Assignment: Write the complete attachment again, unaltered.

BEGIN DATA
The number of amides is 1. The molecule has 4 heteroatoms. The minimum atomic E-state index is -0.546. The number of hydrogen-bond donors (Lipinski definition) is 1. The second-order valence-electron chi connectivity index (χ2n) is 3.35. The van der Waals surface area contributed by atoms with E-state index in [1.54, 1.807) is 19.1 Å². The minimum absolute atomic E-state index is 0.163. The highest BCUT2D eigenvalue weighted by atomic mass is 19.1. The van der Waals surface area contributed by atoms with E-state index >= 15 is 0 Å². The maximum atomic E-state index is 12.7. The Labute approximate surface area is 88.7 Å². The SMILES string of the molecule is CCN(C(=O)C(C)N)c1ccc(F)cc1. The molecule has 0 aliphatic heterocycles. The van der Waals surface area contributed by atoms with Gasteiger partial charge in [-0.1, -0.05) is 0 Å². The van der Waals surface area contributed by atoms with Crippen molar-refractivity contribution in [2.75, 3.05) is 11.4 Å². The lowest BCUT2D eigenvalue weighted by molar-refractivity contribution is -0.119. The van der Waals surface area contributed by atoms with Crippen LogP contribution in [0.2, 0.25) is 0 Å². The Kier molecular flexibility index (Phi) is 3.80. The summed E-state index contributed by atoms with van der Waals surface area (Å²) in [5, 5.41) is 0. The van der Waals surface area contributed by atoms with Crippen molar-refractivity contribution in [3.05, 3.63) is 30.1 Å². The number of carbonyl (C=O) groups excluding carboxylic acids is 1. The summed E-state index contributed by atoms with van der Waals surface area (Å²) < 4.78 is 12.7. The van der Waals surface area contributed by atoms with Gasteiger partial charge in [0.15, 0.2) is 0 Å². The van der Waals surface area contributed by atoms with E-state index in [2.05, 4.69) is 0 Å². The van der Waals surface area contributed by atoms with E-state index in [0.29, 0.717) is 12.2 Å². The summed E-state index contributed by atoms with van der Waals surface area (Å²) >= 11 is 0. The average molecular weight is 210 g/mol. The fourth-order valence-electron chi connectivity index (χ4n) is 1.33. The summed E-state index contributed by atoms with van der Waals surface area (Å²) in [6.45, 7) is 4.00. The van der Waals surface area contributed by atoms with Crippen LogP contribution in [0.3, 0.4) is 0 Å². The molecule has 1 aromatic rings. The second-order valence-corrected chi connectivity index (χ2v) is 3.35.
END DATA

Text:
The number of amides is 1. The molecule has 4 heteroatoms. The minimum atomic E-state index is -0.546. The number of hydrogen-bond donors (Lipinski definition) is 1. The second-order valence-electron chi connectivity index (χ2n) is 3.35. The van der Waals surface area contributed by atoms with E-state index in [1.54, 1.807) is 19.1 Å². The minimum absolute atomic E-state index is 0.163. The highest BCUT2D eigenvalue weighted by atomic mass is 19.1. The van der Waals surface area contributed by atoms with E-state index >= 15 is 0 Å². The maximum atomic E-state index is 12.7. The Labute approximate surface area is 88.7 Å². The SMILES string of the molecule is CCN(C(=O)C(C)N)c1ccc(F)cc1. The molecule has 0 aliphatic heterocycles. The van der Waals surface area contributed by atoms with Gasteiger partial charge in [-0.1, -0.05) is 0 Å². The van der Waals surface area contributed by atoms with Crippen molar-refractivity contribution in [2.75, 3.05) is 11.4 Å². The lowest BCUT2D eigenvalue weighted by molar-refractivity contribution is -0.119. The van der Waals surface area contributed by atoms with Crippen LogP contribution in [0.2, 0.25) is 0 Å². The Kier molecular flexibility index (Phi) is 3.80. The summed E-state index contributed by atoms with van der Waals surface area (Å²) in [5, 5.41) is 0. The van der Waals surface area contributed by atoms with Crippen molar-refractivity contribution in [3.05, 3.63) is 30.1 Å². The number of carbonyl (C=O) groups excluding carboxylic acids is 1. The summed E-state index contributed by atoms with van der Waals surface area (Å²) < 4.78 is 12.7. The van der Waals surface area contributed by atoms with Gasteiger partial charge in [0.15, 0.2) is 0 Å². The van der Waals surface area contributed by atoms with E-state index in [2.05, 4.69) is 0 Å². The van der Waals surface area contributed by atoms with E-state index in [0.29, 0.717) is 12.2 Å². The summed E-state index contributed by atoms with van der Waals surface area (Å²) >= 11 is 0. The average molecular weight is 210 g/mol. The fourth-order valence-electron chi connectivity index (χ4n) is 1.33. The summed E-state index contributed by atoms with van der Waals surface area (Å²) in [6.45, 7) is 4.00. The van der Waals surface area contributed by atoms with Crippen LogP contribution in [0.3, 0.4) is 0 Å². The molecule has 1 aromatic rings. The second-order valence-corrected chi connectivity index (χ2v) is 3.35.